Singles can sometimes be deceptive. They can either raise or lower my expectations, or give me an entirely different impression of the album than is actually the case. Oddland’s new album Vermilion is like this. I’m finding that the album is significantly better than I expected. It releases on March 11th.
Oddland have been around since 2003, releasing their first official EP in 2010. The band hails from Finland and the current lineup includes Sakari Ojanen on vocals and guitars, Jussi Poikonen on guitars, Joni Palmroth on bass, and Ville Viitanen on drums. This is the rare band that has kept the same lineup since their debut full length album.
Oddland’s sound is a bit difficult to pigeonhole. They are progressive metal, yes, and they do experiment with plenty of very odd time signatures, but there is more to their sound than that. Guitars have always been king in their musical world; I’ve even seen some call them “djent”, but I’ve never considered the band to be that. Even on their debut, I was in awe of the massive walls of guitars that they produced, and the guitar tone and production have only gotten better since then. There is a certain aggression to their guitar work, but in the most melodic way possible, if that makes sense. On 2016’s Origin, the band delved into this sound even more, producing a truly towering and heavy record.
Vermilion is a little different. Those guitars remain, but you will also hear squirrelly licks, serene keys, and more of a loud-quiet dynamic than on past records. I was surprised at this, as I felt like both singles were pretty forceful and heavy in tone, almost to the point of being overbearing. In the context of the album, I discovered, these songs work perfectly.
This album has 4 songs, but 8 tracks. The first five tracks are the titular suite, and I have to say that this beast of a song is one of the best the band has ever made. Some of the tracks are more illustrious and introspective, such as “Arrival” (featuring saxophone) and “The Walls of the Mind” (love the keys on this one), while others are powerful and heavy, such as the aforementioned single, “Feed the Void”. My only qualm with the full song is the final part, “Emancipator”. Well, maybe “qualm” is the wrong word for it. While most of the song has very accessible vocal passages, this final part has one of the oddest, most off kilter choruses I’ve heard in a while. After some time, I’ve come to like it, but it still throws me every time I first hear it.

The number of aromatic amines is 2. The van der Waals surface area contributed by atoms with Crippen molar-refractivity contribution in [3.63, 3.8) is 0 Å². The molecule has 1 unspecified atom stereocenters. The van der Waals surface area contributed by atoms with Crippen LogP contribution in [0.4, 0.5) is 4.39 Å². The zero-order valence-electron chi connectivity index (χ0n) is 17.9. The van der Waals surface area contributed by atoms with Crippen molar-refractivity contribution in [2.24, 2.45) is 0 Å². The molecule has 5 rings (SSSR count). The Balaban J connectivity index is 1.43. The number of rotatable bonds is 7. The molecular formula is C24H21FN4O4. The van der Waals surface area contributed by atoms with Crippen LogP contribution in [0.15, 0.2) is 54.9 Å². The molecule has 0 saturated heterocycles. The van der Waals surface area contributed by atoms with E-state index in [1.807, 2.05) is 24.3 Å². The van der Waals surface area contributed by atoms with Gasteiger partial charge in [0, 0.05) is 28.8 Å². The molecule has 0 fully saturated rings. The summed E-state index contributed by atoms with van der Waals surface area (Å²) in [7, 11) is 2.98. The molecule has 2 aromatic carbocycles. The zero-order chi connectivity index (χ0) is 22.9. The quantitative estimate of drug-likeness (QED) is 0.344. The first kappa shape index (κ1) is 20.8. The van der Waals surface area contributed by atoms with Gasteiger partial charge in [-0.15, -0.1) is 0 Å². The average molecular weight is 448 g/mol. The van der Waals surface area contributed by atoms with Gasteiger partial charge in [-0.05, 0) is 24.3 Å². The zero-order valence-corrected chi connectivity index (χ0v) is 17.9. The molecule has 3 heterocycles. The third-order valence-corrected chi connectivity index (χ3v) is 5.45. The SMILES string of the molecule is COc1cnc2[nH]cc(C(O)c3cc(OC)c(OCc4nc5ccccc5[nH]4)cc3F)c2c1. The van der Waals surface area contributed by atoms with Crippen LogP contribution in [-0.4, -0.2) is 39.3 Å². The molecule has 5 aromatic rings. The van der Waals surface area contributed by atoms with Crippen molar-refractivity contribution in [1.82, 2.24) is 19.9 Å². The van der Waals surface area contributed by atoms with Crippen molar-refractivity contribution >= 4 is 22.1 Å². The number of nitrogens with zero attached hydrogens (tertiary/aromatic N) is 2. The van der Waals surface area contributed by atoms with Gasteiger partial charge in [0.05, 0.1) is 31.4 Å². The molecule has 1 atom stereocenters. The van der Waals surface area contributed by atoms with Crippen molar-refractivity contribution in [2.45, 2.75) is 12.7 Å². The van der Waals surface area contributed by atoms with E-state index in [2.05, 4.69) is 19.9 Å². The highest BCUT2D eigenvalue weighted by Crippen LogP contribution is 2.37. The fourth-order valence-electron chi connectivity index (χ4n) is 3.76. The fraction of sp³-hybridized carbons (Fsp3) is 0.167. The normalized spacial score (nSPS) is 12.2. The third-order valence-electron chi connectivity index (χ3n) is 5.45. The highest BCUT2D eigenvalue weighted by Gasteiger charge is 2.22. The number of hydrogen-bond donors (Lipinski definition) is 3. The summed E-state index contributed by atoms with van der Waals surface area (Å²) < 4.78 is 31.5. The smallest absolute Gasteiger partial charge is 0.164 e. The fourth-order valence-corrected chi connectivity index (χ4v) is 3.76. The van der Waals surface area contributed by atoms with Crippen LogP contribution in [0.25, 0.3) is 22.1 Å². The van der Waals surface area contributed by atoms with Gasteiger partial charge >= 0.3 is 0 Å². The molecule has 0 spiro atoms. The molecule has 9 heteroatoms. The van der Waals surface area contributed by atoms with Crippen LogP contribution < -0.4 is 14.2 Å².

The band has found a good balance, I think, maybe better than even Origins, which does remain my favorite from them. Still, this album feels more mature overall. The band has balanced the heaviness with some truly beautiful piano and keys, cultural motifs, or even ambient vocal passages, such as the interlude “Pathway”. Instead of a wall of sound, this album is much more nuanced.
The last two songs on the record are both hefty affairs. “Resonance” and “Unity” have an expansive, heavy tone that are truly enjoyable and melodic in effect. This is especially true of “Unity” with its unapologetic guitars and sweet ending. These tracks might not have the dynamism of the titular suite, but they are still wonderful pieces, and they especially display the tightness of the band’s rhythm section.
All in all, this is a great record, better than I was even expecting. Oddland have a certain alluring quality, and they have retained and enhanced that here. I think the piano, especially, provides a gorgeous counterpoint to the guitar work, and the more instruments the band uses, the more their sound seems to become distinct and refined. Oddland, as far as I’ve seen, is vastly underrated, and I think it is time for that to change.
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